Smith’s Greatness Achieved at No Expense to His Character
The learning curve was sharp, but easy to navigate.
Growing up in what was still a basketball hotbed at the time, in an era when college hoops still seemed to matter there, it was hard to ignore Dean Smith and the place he held in the sport, the way he was held in such high esteem and why.
Even from a distance, from as far away as Philadelphia, where I toiled away on hardwood and blacktop courts as a youth, with pie-in-the-sky dreams of becoming become the next Tom Gola or Guy Rodgers, local legends still revered in my hometown and remembered by longtime fans beyond the city’s limits, Smith was impossible to overlook as he held court in Chapel Hill, N.C.
His class, his calmness, his coaching acumen, all of it was apparent while watching him and his University of North Carolina squads take on high-level competition inside and outside the Atlantic Coast Conference. That aura just jumped off the television screen, as did those laser-focused eyes studying every move by his Tar Heels and every counter move by their opposition, along with the prim and proper attire adorning the body attached.
His on-court success was obvious. Two national titles, 11 Final Four appearances, 17 ACC regular-season crowns and being the all-time Division I wins leader with 879 when he retired in 1997 secured a spot somewhere on the sport’s Mount Rushmore, or in ridiculously close proximity to it.
But it wasn’t just the winning. It was how his Tar Heels played. By the time I had tuned in, they were en route to reaching the 1977 NCAA championship. They lost that title game, but they were something to behold along the way. Talented, but team-oriented, UNC played with an understated brilliance that was as deadly to the opposition as it was organized – which was pure Smith.
Indeed, there was a certain degree of elegance to how he handled himself, far removed from the mostly domineering and demonstrative lot who seemed to dominate the X’s and O’s profession, and that was to be appreciated and applauded.
In short, he deserved respect.
He still does, just days after his passing at the age of 83 – which is why we have seen such an outpouring of emotion and positive words by those he touched, from players to fellow coaches to media members since it was revealed that he died Saturday night at his home.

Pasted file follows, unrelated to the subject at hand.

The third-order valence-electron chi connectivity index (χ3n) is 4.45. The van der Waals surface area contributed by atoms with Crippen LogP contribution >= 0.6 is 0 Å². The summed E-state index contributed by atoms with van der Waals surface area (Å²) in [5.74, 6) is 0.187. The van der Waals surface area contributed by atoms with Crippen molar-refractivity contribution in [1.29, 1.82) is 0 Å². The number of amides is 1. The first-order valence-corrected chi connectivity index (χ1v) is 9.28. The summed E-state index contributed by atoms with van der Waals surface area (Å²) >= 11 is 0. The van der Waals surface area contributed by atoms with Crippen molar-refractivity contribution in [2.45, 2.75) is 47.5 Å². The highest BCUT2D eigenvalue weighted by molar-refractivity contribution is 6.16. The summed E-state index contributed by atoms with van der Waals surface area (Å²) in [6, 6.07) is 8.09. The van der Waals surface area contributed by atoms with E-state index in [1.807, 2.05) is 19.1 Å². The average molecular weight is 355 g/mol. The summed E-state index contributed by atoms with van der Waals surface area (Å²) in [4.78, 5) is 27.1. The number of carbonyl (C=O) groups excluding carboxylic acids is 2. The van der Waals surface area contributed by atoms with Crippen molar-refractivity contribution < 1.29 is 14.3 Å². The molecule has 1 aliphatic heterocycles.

From Michael Jordan, his most famous player, to some of his staunchest rivals, such as Lefty Driesell, who, while coaching at then-ACC rival Maryland, couldn’t bring himself to even speak to Smith due to his own intensity, the compliments abound. Jordan credited Smith with being the single most important figure in his life outside of his parents. Driesell commended Smith for being a gentleman and then shared that when his own son had shown an interest in coaching that he pointed at Smith to emulate and not himself because Smith “did it the right way.”
For me, it went beyond the accolades and kind words. What made him such a treasure in my eyes was his honesty. Beyond all the hype and hoopla, all the hero worship and praise-be-the-coach patronage, he was a down-to-Earth, straight-shooting guy.
He was, in a word, genuine – at all times.
While it was his national runner-up squad spearheaded by Phil Ford, Walter Davis and freshman Mike O’Koren that first caught my eye to both his program and Smith himself, it was a TV appearance before the 1985 national title game pitting heavily favored Georgetown against Villanova that sold me on him.
Why? Because he stated exactly what he felt, regardless of what the general consensus believing a blowout was guaranteed almost demanded. Going well against the grain, Smith said that the difference between the two teams was minimal, and that Georgetown’s talent level was vastly inflated. Indeed, the two teams, both members of the old (and current) Big East Conference, had squared off twice in the regular season, with the Hoyas winning both, by scores or 52-50 and 57-50.
Smith even pointed out that beating the Wildcats a third time in one season might be more than the Hoyas could pull off, and that the idea of Georgetown steamrolling ‘Nova was preposterous. He stated it all with conviction, but lacking not a smidge of sincerity and respect.
Turned out he was right. The Wildcats pulled off the “upset.” They also turned out to have just as many first-round draft picks as the far more ballyhooed Hoyas did from players in that game.
Rest in peace, enlightened man.
- Mr. Jack Kerwin is the Director of Communications at the United States Sports Academy and can be reached at firstname.lastname@example.org.